OK, clearly I worry too much. :-)

Faster tests are certainly most welcome, and I am super grateful for all
the work that Steve and Brett have put into this.

--Guido

On Thu, May 17, 2018 at 3:41 PM, Carol Willing <
willi...@willingconsulting.com> wrote:

> Hi all,
>
> On May 17, 2018, at 11:29 AM, Brett Cannon <br...@python.org> wrote:
>
>
>
> On Thu, 17 May 2018 at 12:57 Antoine Pitrou <solip...@pitrou.net> wrote:
>
>>
>> Hi Brett,
>>
>> On Thu, 17 May 2018 10:54:27 -0400
>> Brett Cannon <br...@python.org> wrote:
>> > Since both Paul Moore and Antoine Pitrou started to ask questions about
>> a
>> > side comment I made about VSTS, I might as well start a discussion
>> (Steve
>> > has also *just* emailed python-committers about this topic).
>>
>> The main thing that worries me is that VSTS (the service, perhaps not
>> the basic infrastructure) is a very new thing and we don't have any
>> visibility over its continuity, its capacity, its robustness, etc.
>>
>
> Actually, depending on how you measure, VSTS is older than Travis. :) So
> originally there was TFS which was an on-premise thing from MS released in
> 2005 (https://en.wikipedia.org/wiki/Team_Foundation_Server). The
> cloud-hosted version is VSTS and that was released in 2013 (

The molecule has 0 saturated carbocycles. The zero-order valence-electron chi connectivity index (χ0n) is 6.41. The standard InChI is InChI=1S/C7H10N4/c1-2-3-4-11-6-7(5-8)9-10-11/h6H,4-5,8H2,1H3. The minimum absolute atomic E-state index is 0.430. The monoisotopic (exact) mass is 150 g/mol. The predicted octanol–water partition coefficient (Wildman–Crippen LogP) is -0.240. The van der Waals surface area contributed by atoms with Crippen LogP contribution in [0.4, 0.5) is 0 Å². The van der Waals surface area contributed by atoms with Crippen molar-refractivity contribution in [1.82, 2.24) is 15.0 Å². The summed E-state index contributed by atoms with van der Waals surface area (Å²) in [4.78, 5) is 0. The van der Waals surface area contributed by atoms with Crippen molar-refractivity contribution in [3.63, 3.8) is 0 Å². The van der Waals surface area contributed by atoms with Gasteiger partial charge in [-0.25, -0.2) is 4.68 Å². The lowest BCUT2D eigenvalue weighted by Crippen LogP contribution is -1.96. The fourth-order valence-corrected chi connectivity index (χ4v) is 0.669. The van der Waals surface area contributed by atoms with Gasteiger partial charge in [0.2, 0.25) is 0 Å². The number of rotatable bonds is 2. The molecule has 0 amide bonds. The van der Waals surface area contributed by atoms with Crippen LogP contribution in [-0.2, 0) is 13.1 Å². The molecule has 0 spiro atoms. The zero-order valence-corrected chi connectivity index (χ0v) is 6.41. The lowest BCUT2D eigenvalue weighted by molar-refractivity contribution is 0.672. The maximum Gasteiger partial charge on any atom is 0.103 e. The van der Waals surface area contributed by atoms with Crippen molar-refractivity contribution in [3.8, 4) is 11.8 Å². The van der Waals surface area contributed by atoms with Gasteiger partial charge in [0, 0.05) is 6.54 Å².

> https://en.wikipedia.org/wiki/Microsoft_Visual_Studio#Team_Services).
> Travis it turns out was founded in 2011 (https://en.wikipedia.org/
> wiki/Travis_CI).
>
> And if it makes you feel any better, all of MS runs on VSTS, e.g. Windows,
> Visual Studio, Office, etc. So it's only "new" from the perspective of
> anonymous access and thus being usable for open source projects in general.
>
>
>> Travis-CI and AppVeyor, with all their defaults, have been in this
>> space for some time, have a lot of existing customers and we can expect
>> some amount of stability in the future (of course, there's no
>> guarantee).
>>
>> So I'd like it if didn't ditch *all* of the non-VSTS CI.  Not for now
>> anyway, we can of course revisit the decision in 2 years :-)
>>
>
> If that's how people end up feeling in general then that's fine and we can
> leave Travis and/or AppVeyor in place and simply not make them required so
> they don't hold us up if VSTS turns out to run faster.
>
>
> I had a long discussion with Steve at PyCon about VSTS. The benefits seem
> promising.
>
> Perhaps a reasonable step forward is to run Travis, AppVeyor, and VSTS as
> required for 3 months or 6 months. This would give everyone a view into
> using VSTS.
>
> After the initial period, we could then revisit what makes sense in the
> longer term. Which could be to continue using and requiring all; use all
> but perhaps relax the requirement for passing; or to choose one preferred
> combination of tools.
>
>
>
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-- 
--Guido van Rossum (python.org/~guido)
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